July 2nd, 2009
Environmental health researchers from UCLA, the University of Southern California and the California Air Resources Board have found that during the hours before sunrise, freeway air pollution extends much further than previously thought.
Air pollutants from Interstate 10 in Santa Monica extend as far as 2,500 meters — more than 1.5 miles — downwind, based on recent measurements from a research team headed by Dr. Arthur Winer, a professor of environmental health sciences at the UCLA School of Public Health. This distance is 10 times greater than previously measured daytime pollutant impacts from roadways and has significant exposure implications, since most people are in their homes during the hours before sunrise and outdoor pollutants penetrate into indoor environments. (more…)
Popularity: 4% [?]
June 13th, 2009
“You never want a serious crisis to go to waste. And what I mean by that is an opportunity to do things you think you could not do before.” — Rahm Emanuel
Given our current economic and environmental challenges it might be difficult to appreciate all of the hidden opportunities that are present, but identify and capitalize on them we should.
One such opportunity is to make use of more time and less money by making a critical and financially savvy investment—in your health. While the stock and real estate markets are as tempestuous as Alec Baldwin, your health is one investment that offers considerable dividends—and it’s probably greener than any other investment you can make.
Even if you have insurance (or have insurance at the moment), even the best plan doesn’t pay for everything. And chronic illnesses that are often lifestyle-related such as diabetes or high blood pressure demand out of pocket expenditures that can amount to tens of thousands of dollars.
According to the American Heart Association, around 250,000 deaths annually in the U.S. are due to a lack of regular physical activity. And if death doesn’t scare you, perhaps the cost of being unhealthy or becoming chronically ill does. For example, 2002 per capita medical costs totaled $13,243 for people with diabetes. (http://care.diabetesjournals.org/content/26/3/917.full)
Additional Health Affairs studies showed that between 1987 and 2002, “…a person with hypertension added $1,600 to annual spending and diabetes added $3,600. In patients with coronary heart disease, hypertension added an additional $1,900 and diabetes added $3,300.” And this doesn’t even count the cost in loss productivity and wages, which can also be considerable. Being sick can cost more annually than a fabulous African safari, and I don’t know about you, but I’d rather be seeing galloping giraffes on the savanna than not-so-garrulous nurses at my bedside pricking me with needles.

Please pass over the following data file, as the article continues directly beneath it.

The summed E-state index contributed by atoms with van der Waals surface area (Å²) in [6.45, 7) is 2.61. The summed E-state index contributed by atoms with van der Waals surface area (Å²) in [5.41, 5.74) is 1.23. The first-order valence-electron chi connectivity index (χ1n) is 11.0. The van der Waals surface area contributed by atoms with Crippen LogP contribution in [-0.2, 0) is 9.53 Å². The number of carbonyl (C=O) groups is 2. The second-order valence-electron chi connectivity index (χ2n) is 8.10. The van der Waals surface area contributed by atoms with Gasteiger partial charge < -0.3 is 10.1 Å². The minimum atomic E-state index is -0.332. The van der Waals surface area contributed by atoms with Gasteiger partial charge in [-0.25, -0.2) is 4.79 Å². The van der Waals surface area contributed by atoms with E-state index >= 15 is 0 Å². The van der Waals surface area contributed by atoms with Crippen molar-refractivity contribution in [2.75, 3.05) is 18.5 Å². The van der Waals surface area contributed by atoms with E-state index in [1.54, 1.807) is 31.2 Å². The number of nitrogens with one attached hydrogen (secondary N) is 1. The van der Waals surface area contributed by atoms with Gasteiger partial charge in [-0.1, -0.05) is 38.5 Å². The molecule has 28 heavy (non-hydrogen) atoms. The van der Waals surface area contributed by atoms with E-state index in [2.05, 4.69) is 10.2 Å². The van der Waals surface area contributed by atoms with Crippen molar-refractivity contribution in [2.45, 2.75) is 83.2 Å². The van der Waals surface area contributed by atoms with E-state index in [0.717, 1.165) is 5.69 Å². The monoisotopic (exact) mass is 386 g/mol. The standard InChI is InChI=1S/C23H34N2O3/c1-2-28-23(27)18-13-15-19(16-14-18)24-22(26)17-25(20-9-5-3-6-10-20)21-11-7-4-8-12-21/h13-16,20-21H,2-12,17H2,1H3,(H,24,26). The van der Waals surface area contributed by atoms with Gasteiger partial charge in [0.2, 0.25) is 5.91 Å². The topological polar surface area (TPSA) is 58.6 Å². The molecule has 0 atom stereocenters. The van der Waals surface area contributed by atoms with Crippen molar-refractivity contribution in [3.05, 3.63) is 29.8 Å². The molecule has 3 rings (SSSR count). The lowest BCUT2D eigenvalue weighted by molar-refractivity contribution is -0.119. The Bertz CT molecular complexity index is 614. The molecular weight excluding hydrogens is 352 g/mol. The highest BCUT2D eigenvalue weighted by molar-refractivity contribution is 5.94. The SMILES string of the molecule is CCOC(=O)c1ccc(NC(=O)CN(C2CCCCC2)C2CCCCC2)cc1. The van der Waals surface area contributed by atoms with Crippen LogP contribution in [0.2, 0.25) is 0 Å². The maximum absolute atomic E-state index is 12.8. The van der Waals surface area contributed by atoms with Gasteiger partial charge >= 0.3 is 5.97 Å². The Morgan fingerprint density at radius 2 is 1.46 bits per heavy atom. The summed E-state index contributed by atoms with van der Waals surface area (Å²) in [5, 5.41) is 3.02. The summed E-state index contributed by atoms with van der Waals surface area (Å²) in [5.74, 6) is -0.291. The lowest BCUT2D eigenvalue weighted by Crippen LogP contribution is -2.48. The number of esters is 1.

Increasing your level of fitness can yield considerable returns, whether you embark on an ambitious fitness plan or simply start walking more and driving less. If you’re thinking that you don’t have the money to join a health club, how about walking or riding a bike? The incidence of heart disease and other ailments is much lower in car-free Venice. Experts believe it’s no mere coincidence that residents of this ancient, watery city can’t drive their cars to dinner or the grocery store. They’ve got to walk up and down stairs and bridges to go anywhere.
Via small steps (pardon the pun), you can gradually alter your lifestyle, improve your fitness and reduce your carbon imprint. Taking the stairs at the office instead of the elevator, walking instead of driving to conduct errands, using a backpack and biking when doing light grocery shopping or biking to work don’t represent major lifestyle changes but can have an eventual positive affect in all of these areas.
In my family, a post-dinner stroll around the neighborhood is a long-standing tradition. Particularly after a holiday meal, such a jaunt helps digest a meal, lower blood pressure, and burn calories. And done regularly, a walk can offer a sort of therapy that CNN or the slickest flat screen TV can’t begin to offer.
Of course, there’s a green angle to taking care of yourself. Hospitals are notorious energy hogs, and medical waste is sometimes toxic and nearly always hazardous. In addition, all of those medicines we ingest are turning up in our lakes, rivers, oceans and water supplies, creating five-legged frogs and tainted drinking water.
Finally, improving our nutrition is one of the best things we can do for ourselves. Eating less meat which is often expensive, anyway, and maybe even growing some of our own herbs and vegetables offer a chance to eat better, get a little exercise, grow something locally and reduce our carbon output by purchasing fewer foods that have to travel a great distance.
Scads of studies show that people that avoid becoming overweight and engage in regular exercise have fewer health issues later in life. While investing in gold, the stock market or bonds comes with risk and uncertainty, investing in your health and fitness comes with little risk and great reward. So this recession, look for a silver lining and consider making an investment which is likely to have long term financial and ecological payoffs—improving your health.
Popularity: 2% [?]